While most attorneys represent a diverse set of clients, the unique nature of document review as a contract attorney creates significant conflict concerns. Temporary attorneys frequently work for multiple agencies and firms, moving from project to project. As a full-time associate in a firm, much of the effort involved in checking for conflicts will be carried out by the firm itself. Without that structure, it is important for each attorney to maintain their own records for conflict checking purposes.

Many agencies will, before confirming a temporary attorney for a new project, require that a conflicts form be completed. Often, these forms are completed quickly, relying only on memory, a recipe for missed details. On more than one occasion I’ve fielded a call or text from someone who worked on a project several years ago trying to identify the law firm or other details involved in a matter. Other times, attorneys will report for training day on a project – always a busy and hectic experience – only to be presented with a big packet of documents from the law firm or client. Invariably, one of the forms will ask for conflicts details.

While the potential for being excluded from a project is always a concern, ethical obligations require proper conflict checking and demand that attorneys step away from projects that would create an issue. This requirement has been reiterated by, among others, the California and DC Bars. Most staffing agencies and recruiters with whom I regularly deal have a great amount of respect for people who willingly notify them of potential conflicts. In the cases I’ve seen where the conflict prevented someone from getting work, that person ended up at the top of the recruiter’s list for the next project.

One easy way to simplify providing this information (while simultaneously demonstrating professionalism and preparation) is to maintain your own spreadsheet of conflicts information and update it when you start and finish each project. After spending far too much time in a training trying to recall some of the information requested in a project packet, I started to keep my own log.

For me, accessibility was a primary goal. Often, the first people to respond to a recruiter’s request for availability are the people selected for a project. That sometimes means responding from my phone, where a spreadsheet on my home computer won’t help. Personally, I use Google Docs for this purpose, since it is easily accessible when I’m away from my computer. Other services like Dropbox, Box and Microsoft Sky Drive can also provide easy access to your record.
To select the information I record in my spreadsheet, I consulted several conflict forms from various agencies on past projects. Now, when responding to their inquiries, I simply write “see attached” on their form and include a copy of my log.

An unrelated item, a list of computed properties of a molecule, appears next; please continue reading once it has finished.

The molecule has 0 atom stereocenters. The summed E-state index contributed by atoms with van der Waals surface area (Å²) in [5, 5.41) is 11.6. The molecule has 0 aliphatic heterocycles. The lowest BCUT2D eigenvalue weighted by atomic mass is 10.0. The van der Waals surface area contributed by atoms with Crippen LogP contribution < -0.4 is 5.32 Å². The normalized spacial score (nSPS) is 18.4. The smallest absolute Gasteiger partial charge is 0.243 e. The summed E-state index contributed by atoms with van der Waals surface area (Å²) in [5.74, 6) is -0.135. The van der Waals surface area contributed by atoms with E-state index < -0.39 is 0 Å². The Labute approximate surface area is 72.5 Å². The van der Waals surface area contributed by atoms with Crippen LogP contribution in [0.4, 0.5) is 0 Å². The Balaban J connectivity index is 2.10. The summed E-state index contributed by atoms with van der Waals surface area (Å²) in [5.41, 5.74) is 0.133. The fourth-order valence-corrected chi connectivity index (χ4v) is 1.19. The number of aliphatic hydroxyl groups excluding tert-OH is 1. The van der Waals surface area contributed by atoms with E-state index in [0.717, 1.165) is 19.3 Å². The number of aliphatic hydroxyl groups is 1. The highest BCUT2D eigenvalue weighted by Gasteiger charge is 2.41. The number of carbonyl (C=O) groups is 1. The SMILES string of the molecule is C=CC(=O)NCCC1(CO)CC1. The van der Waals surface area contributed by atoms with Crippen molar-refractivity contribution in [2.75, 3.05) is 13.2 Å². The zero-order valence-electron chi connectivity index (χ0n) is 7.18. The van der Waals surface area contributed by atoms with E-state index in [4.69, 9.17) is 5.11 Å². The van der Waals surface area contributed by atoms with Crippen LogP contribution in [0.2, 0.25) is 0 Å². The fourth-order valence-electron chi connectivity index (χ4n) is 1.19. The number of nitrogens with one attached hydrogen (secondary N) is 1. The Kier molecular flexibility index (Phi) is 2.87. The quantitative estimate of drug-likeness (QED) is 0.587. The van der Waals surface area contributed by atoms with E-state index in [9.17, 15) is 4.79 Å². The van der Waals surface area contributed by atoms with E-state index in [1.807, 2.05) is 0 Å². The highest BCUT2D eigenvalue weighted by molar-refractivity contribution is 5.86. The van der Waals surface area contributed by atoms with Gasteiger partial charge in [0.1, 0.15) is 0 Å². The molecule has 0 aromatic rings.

My log includes columns for:

  • Client
  • Law Firm
  • Opposing Parties
  • Opposing Law Firm
  • Caption / Jurisdiction (or internal investigation)
  • Short description of case
  • Outcome (review completed, terminated when work slowed, case settled)
  • Major areas of law
  • Start date
  • End date
  • Agency / Work Location
  • Role (review, qc, qa, team lead)

I also have a few private columns for information about the project that I find personally helpful.

  • The name and contact information for the project manager.
  • The rate paid.
  • Total hours worked (you can generally collect this information from the timekeeping system when making your final entry).
  • A more detailed description of the project to help jog my memory if later asked about the matter.
  • A “people” section where I note contact information and other details of new people I meet during the engagement. It’s easy to fall out of contact with people once a project ends. Once work slows, though, these contacts can often be a valuable resource for new projects.

Verify appropriate conflict information for each project with the agency or project management before leaving the matter. While most understand and appreciate the record you’re creating, I’m aware of at least one situation where the law firm tried to prevent several long-term contract attorneys from providing information about the project on conflict check forms, claiming same was prohibited by their confidentiality agreement. Ultimately, the issue with that client was resolved, but it would have been far better for everyone involved to have sorted out that issue while the project was ongoing instead of while attorneys were being considered for a new matter.

Remember, You may not be able to get online during training days. It’s always helpful to have a printed copy of this document with you when starting a new matter.

Mug image courtesy of Craig Moulding.